"Connecting directly to the destination network is typically free ... you may not get access to another network's entire network."
Exactly. When the costs naturally split fairly evenly, there's no reason for anyone to pay anyone else. If both networks do their fair share, and we presume the traffic benefits both parties roughly equally, there's no reason for anyone to pay anyone else. Any argument that X should pay Y equally argues that Y should pay X. Senders pay to send, recipients pay to receive. This is a pretty typical case, and it's the justification for settlement-free peering.
So why don't you get access to their entire network? Because for some parts of the network, bringing the traffic to the destination network is *not* anywhere close to half the work. When the work doesn't naturally divide equally, settlement-based peering is used. This is how it's been for decades.
In the case of traffic from someone like YouTube or Netflix to a customer of an ISP like AT&T or Comcast, the costs don't naturally divide evenly. YouTube and Netflix use a small number of sources located wherever the cost is least. AT&T and Comcast have a large number of destinations located wherever they happen to be. This is a direct and inevitable result of the business model companies like Netflix and YouTube have chosen. We presume the traffic benefits both sides equally and so each side should pay half the cost.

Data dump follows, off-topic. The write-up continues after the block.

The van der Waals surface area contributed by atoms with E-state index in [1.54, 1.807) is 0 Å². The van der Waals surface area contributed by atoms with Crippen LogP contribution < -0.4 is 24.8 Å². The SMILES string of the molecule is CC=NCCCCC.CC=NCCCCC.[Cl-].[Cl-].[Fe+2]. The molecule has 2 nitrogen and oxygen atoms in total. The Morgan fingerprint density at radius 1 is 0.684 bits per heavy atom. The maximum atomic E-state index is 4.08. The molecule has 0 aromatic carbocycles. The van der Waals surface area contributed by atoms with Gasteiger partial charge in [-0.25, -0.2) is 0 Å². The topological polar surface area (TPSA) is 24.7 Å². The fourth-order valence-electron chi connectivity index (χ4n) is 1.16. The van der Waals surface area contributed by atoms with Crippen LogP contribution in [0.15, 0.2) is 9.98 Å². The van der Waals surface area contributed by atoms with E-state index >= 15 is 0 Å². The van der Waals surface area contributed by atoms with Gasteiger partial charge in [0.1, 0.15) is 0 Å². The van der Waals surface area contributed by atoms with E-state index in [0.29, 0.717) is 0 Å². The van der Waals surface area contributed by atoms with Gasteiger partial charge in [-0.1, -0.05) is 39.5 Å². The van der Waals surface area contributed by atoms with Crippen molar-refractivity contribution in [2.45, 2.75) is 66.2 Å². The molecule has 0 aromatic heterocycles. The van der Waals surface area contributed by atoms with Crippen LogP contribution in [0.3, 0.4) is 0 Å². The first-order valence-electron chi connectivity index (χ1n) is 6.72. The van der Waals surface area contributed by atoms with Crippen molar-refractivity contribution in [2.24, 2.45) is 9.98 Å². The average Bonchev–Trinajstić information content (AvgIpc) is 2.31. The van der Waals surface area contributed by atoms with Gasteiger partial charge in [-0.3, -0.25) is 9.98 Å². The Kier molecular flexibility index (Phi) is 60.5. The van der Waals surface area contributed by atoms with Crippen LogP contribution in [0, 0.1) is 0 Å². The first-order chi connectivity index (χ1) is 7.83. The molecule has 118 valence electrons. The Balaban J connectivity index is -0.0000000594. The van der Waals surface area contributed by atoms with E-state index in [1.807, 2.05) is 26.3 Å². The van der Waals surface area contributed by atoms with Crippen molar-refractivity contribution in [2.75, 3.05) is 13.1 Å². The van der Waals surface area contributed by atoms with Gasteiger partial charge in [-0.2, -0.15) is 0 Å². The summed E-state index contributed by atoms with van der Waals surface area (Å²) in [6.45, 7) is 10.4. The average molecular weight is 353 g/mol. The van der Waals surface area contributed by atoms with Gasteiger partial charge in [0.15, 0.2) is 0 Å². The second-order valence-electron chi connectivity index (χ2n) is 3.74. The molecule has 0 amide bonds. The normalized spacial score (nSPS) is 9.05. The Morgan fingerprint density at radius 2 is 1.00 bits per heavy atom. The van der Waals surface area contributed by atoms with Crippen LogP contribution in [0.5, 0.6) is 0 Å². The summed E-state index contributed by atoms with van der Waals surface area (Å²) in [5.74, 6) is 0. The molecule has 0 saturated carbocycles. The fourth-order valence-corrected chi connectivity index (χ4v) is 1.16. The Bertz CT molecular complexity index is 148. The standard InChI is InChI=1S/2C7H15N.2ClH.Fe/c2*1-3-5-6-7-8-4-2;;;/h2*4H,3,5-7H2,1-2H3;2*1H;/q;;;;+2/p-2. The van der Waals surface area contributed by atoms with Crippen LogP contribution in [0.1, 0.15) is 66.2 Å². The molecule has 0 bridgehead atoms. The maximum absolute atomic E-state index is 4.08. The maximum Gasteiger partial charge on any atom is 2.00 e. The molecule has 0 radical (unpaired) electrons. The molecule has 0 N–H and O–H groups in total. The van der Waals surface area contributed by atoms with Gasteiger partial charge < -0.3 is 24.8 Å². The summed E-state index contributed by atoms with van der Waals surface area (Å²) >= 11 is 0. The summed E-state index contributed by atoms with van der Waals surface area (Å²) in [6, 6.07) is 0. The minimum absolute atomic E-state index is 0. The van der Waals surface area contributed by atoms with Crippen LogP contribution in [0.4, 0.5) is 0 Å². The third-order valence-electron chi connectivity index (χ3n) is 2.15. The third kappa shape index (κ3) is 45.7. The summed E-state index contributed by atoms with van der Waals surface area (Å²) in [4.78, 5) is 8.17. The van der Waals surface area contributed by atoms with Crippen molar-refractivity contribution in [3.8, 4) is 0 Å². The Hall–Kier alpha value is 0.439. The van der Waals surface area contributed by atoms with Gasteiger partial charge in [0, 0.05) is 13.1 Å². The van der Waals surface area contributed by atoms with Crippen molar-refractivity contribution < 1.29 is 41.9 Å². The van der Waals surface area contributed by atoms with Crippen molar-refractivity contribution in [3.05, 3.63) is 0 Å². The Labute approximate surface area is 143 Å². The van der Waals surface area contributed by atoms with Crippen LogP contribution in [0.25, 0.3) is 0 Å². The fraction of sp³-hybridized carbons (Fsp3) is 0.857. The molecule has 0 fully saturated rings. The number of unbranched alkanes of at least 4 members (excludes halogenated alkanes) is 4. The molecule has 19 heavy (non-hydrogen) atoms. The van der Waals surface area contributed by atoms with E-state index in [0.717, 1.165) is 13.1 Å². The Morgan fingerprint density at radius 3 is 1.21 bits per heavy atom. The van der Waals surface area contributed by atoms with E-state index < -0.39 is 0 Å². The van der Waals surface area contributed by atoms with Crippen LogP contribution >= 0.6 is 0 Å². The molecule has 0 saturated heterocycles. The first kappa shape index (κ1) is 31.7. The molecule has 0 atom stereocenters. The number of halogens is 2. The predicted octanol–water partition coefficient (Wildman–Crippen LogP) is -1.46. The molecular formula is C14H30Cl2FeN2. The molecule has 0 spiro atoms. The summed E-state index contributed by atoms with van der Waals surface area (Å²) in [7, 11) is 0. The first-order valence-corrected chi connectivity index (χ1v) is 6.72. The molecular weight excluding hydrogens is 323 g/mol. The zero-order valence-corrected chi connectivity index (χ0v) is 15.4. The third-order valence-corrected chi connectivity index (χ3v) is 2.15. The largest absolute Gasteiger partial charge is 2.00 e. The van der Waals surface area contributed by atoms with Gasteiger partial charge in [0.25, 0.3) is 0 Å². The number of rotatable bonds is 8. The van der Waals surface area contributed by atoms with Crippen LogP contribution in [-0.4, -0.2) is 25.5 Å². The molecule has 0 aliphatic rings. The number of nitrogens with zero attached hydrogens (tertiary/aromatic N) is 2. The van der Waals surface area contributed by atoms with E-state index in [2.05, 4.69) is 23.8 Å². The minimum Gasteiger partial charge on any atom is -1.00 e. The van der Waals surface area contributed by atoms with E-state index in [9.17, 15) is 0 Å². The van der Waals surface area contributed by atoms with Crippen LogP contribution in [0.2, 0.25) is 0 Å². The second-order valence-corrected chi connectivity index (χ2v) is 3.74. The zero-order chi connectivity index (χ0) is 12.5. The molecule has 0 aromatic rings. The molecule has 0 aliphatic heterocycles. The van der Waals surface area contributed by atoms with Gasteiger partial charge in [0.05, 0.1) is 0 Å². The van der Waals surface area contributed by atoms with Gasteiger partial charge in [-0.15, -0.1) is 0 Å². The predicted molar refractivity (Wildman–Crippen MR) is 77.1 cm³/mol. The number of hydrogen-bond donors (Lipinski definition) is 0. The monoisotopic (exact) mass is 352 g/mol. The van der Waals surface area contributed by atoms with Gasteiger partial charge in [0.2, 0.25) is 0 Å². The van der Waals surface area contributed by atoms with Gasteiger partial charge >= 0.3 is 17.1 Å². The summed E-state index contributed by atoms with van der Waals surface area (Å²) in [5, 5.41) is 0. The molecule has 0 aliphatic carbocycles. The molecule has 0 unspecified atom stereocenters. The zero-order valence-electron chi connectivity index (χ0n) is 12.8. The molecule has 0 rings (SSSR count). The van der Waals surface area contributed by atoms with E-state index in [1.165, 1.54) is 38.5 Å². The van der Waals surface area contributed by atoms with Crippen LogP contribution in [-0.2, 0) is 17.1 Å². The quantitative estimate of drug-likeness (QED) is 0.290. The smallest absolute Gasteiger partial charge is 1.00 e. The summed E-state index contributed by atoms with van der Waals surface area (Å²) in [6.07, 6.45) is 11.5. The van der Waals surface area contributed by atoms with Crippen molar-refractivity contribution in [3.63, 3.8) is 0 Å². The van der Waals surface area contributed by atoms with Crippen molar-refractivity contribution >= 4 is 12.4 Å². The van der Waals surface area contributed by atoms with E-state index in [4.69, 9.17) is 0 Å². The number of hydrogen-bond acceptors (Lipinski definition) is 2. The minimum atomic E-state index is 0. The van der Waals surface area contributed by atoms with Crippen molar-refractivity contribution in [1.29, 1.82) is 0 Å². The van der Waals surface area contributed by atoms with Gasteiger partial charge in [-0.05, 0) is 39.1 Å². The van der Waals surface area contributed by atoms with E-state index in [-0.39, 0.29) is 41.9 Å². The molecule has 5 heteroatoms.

In the vast majority of cases, the sender should bear roughly half the cost of delivering their traffic and the recipient should bear half. The result of this kind of imbalance has always been settlement-based peering.